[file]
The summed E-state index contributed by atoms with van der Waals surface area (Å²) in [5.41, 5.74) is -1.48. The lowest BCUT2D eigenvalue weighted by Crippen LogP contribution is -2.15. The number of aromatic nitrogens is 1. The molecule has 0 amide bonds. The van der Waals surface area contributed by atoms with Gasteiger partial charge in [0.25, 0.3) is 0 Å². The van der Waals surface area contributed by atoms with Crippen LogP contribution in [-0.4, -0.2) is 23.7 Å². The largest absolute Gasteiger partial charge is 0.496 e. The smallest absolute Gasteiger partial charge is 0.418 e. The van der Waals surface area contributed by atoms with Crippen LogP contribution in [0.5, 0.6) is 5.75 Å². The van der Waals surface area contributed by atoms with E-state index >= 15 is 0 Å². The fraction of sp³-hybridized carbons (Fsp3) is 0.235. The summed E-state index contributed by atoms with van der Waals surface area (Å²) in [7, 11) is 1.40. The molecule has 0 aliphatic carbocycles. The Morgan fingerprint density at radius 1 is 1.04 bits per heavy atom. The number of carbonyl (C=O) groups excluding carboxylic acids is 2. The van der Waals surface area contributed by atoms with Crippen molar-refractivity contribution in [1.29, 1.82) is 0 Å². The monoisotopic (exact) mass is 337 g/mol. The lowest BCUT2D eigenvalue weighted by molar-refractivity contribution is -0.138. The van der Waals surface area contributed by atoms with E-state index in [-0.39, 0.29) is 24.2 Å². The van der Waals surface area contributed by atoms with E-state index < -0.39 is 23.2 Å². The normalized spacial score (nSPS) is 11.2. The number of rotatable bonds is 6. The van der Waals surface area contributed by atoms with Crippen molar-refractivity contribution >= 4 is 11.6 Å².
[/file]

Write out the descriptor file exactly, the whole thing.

The summed E-state index contributed by atoms with van der Waals surface area (Å²) in [5.41, 5.74) is -1.48. The lowest BCUT2D eigenvalue weighted by Crippen LogP contribution is -2.15. The number of aromatic nitrogens is 1. The molecule has 0 amide bonds. The van der Waals surface area contributed by atoms with Gasteiger partial charge in [0.25, 0.3) is 0 Å². The van der Waals surface area contributed by atoms with Crippen LogP contribution in [-0.4, -0.2) is 23.7 Å². The largest absolute Gasteiger partial charge is 0.496 e. The smallest absolute Gasteiger partial charge is 0.418 e. The van der Waals surface area contributed by atoms with Crippen LogP contribution in [0.5, 0.6) is 5.75 Å². The van der Waals surface area contributed by atoms with E-state index >= 15 is 0 Å². The fraction of sp³-hybridized carbons (Fsp3) is 0.235. The summed E-state index contributed by atoms with van der Waals surface area (Å²) in [7, 11) is 1.40. The molecule has 0 aliphatic carbocycles. The Morgan fingerprint density at radius 1 is 1.04 bits per heavy atom. The number of carbonyl (C=O) groups excluding carboxylic acids is 2. The van der Waals surface area contributed by atoms with Crippen molar-refractivity contribution in [1.29, 1.82) is 0 Å². The monoisotopic (exact) mass is 337 g/mol. The lowest BCUT2D eigenvalue weighted by molar-refractivity contribution is -0.138. The van der Waals surface area contributed by atoms with E-state index in [-0.39, 0.29) is 24.2 Å². The van der Waals surface area contributed by atoms with E-state index < -0.39 is 23.2 Å². The normalized spacial score (nSPS) is 11.2. The number of rotatable bonds is 6. The van der Waals surface area contributed by atoms with Crippen molar-refractivity contribution >= 4 is 11.6 Å².